More than simply buying him that leeway, The Dark Knight also made Nolan one of the few Hollywood filmmakers that can be called a household name. He used the plum gig to assert his interests and personality—to tell the world, through the big stage of a big event picture, that this is what you could expect from a Christopher Nolan movie. His later films would push further into his particular obsessions, but the funneling of big ideas through IMAX-scaled entertainment begins with The Dark Knight. It’s a comic-book movie about chaos and order, cause and effect, and whether ends justify means—a Batman movie that sells the vision of its filmmaker as much as it sells Batman.

Christopher Nolan films ‘The Dark Knight’ with Heath Ledger and Christian Bale.
Stephen Vaughan/Warner Bros./Courtey of Evertt Collection

Arriving between this historic success and the less rapturously received closing chapter of the Dark Knight saga, Inception was the true test of Nolan’s stature—and the movie that solidified his standing as a reliable purveyor of big-idea blockbusters, the thinking man’s Hollywood hitmaker. "From the writer-director of The Dark Knight" may have put asses in seats, but his follow-up’s runaway popularity dispelled any concerns that Nolan was a flash in the pan, that his powers might weaken beyond Gotham City limits. Without the safety net of beloved intellectual property, the director thrust audiences into a heist movie of M.C. Escher complexity: a brain-bending sci-fi action picture that layered its dream reality like nesting dolls, daring audiences to keep track of multiple planes of dilemma unfolding at different speeds.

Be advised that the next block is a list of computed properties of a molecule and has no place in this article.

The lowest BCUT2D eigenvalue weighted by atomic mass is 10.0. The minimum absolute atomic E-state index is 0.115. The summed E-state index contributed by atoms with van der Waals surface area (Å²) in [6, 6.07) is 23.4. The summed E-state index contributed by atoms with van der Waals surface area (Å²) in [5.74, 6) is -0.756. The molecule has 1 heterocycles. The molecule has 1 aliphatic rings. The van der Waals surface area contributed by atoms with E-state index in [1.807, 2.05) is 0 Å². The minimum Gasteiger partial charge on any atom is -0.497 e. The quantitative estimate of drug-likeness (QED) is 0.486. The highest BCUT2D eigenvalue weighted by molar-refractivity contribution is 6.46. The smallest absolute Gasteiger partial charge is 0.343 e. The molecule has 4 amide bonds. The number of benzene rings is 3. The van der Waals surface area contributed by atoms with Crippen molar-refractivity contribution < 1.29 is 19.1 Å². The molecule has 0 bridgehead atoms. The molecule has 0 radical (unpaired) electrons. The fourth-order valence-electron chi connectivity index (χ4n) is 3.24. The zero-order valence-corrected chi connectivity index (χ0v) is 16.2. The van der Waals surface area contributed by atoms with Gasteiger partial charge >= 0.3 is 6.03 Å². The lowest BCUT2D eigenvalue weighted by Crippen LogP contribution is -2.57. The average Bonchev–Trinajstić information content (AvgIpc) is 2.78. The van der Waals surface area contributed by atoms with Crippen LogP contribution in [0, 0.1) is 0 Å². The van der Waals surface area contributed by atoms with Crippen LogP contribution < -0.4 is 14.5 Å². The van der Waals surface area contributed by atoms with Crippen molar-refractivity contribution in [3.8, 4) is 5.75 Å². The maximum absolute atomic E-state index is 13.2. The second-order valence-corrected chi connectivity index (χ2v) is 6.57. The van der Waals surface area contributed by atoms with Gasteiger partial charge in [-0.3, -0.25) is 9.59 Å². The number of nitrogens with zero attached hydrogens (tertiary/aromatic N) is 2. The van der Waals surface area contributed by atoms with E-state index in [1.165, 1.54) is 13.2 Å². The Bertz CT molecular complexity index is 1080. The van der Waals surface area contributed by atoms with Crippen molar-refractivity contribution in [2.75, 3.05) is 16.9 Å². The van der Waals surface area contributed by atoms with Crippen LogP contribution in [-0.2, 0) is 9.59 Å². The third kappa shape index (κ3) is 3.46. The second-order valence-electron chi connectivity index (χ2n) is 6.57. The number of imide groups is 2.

The convoluted nature of Inception’s plotting would inspire lots of jokes at its expense (Dan Harmon had a field day), but it wouldn’t hurt the movie. Quite to the contrary, that byzantine structure made it a must-see in summer 2010, amassing fans with each sold-out screening. What became clear quickly was that viewers weren’t putting up with the bewildering-but-plainly thought-out zig zag of Nolan’s storytelling as a tradeoff for the more conventional pleasures, the zero-gravity fights and city-folding special-effects shots. They were actually feeding on the brain candy Nolan provided, getting hooked on the way he sent their minds racing to keep up with the implications of the premise.

Inception, with its twisty temporal mechanics and teasingly ambiguous ending, made Nolan into his own brand, nearly as bankable as that of the masked superhero he sent into action once more afterwards. His name became a promise of a certain kind of rare theatrical experience: a big-budget contraption that would buzz the brain as surely as it quickened the pulse. In the years after, Nolan would continue to issue comprehension challenges to his audiences, and those audiences would continue to rise to them every time. He didn’t need a blank check anymore; each new hit paid for the next one.